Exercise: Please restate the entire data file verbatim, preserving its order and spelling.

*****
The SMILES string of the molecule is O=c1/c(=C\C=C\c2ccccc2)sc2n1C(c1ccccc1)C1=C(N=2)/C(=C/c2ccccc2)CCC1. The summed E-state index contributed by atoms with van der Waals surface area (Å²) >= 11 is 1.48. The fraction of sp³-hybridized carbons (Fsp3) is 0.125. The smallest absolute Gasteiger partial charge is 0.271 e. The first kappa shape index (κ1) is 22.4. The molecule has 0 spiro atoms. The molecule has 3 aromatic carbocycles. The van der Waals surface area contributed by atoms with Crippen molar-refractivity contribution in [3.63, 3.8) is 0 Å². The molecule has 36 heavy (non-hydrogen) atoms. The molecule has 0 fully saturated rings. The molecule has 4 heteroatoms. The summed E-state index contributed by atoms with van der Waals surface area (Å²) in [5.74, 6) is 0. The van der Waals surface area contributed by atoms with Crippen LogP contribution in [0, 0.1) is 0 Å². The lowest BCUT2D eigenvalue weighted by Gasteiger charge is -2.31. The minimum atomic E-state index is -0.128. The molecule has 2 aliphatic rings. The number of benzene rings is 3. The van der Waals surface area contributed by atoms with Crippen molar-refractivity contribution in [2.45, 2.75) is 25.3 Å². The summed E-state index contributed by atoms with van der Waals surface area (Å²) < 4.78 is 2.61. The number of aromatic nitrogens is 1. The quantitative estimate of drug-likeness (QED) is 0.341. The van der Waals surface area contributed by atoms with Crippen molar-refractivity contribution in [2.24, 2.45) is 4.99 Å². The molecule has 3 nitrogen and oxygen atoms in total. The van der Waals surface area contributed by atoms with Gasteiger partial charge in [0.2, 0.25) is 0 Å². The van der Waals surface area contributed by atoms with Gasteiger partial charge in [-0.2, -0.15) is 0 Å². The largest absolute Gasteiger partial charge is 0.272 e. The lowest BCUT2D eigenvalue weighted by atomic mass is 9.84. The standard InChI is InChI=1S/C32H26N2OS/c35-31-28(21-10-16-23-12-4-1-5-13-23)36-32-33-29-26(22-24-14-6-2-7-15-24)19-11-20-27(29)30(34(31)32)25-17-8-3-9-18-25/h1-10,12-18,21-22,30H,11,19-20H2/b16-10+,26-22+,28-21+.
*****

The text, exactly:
The SMILES string of the molecule is O=c1/c(=C\C=C\c2ccccc2)sc2n1C(c1ccccc1)C1=C(N=2)/C(=C/c2ccccc2)CCC1. The summed E-state index contributed by atoms with van der Waals surface area (Å²) >= 11 is 1.48. The fraction of sp³-hybridized carbons (Fsp3) is 0.125. The smallest absolute Gasteiger partial charge is 0.271 e. The first kappa shape index (κ1) is 22.4. The molecule has 0 spiro atoms. The molecule has 3 aromatic carbocycles. The van der Waals surface area contributed by atoms with Crippen molar-refractivity contribution in [3.63, 3.8) is 0 Å². The molecule has 36 heavy (non-hydrogen) atoms. The molecule has 0 fully saturated rings. The molecule has 4 heteroatoms. The summed E-state index contributed by atoms with van der Waals surface area (Å²) in [5.74, 6) is 0. The van der Waals surface area contributed by atoms with Crippen LogP contribution in [0, 0.1) is 0 Å². The lowest BCUT2D eigenvalue weighted by Gasteiger charge is -2.31. The minimum atomic E-state index is -0.128. The molecule has 2 aliphatic rings. The number of benzene rings is 3. The van der Waals surface area contributed by atoms with Crippen molar-refractivity contribution in [2.45, 2.75) is 25.3 Å². The summed E-state index contributed by atoms with van der Waals surface area (Å²) < 4.78 is 2.61. The number of aromatic nitrogens is 1. The quantitative estimate of drug-likeness (QED) is 0.341. The van der Waals surface area contributed by atoms with Crippen molar-refractivity contribution in [2.24, 2.45) is 4.99 Å². The molecule has 3 nitrogen and oxygen atoms in total. The van der Waals surface area contributed by atoms with Gasteiger partial charge in [0.2, 0.25) is 0 Å². The van der Waals surface area contributed by atoms with Gasteiger partial charge in [-0.2, -0.15) is 0 Å². The largest absolute Gasteiger partial charge is 0.272 e. The lowest BCUT2D eigenvalue weighted by atomic mass is 9.84. The standard InChI is InChI=1S/C32H26N2OS/c35-31-28(21-10-16-23-12-4-1-5-13-23)36-32-33-29-26(22-24-14-6-2-7-15-24)19-11-20-27(29)30(34(31)32)25-17-8-3-9-18-25/h1-10,12-18,21-22,30H,11,19-20H2/b16-10+,26-22+,28-21+.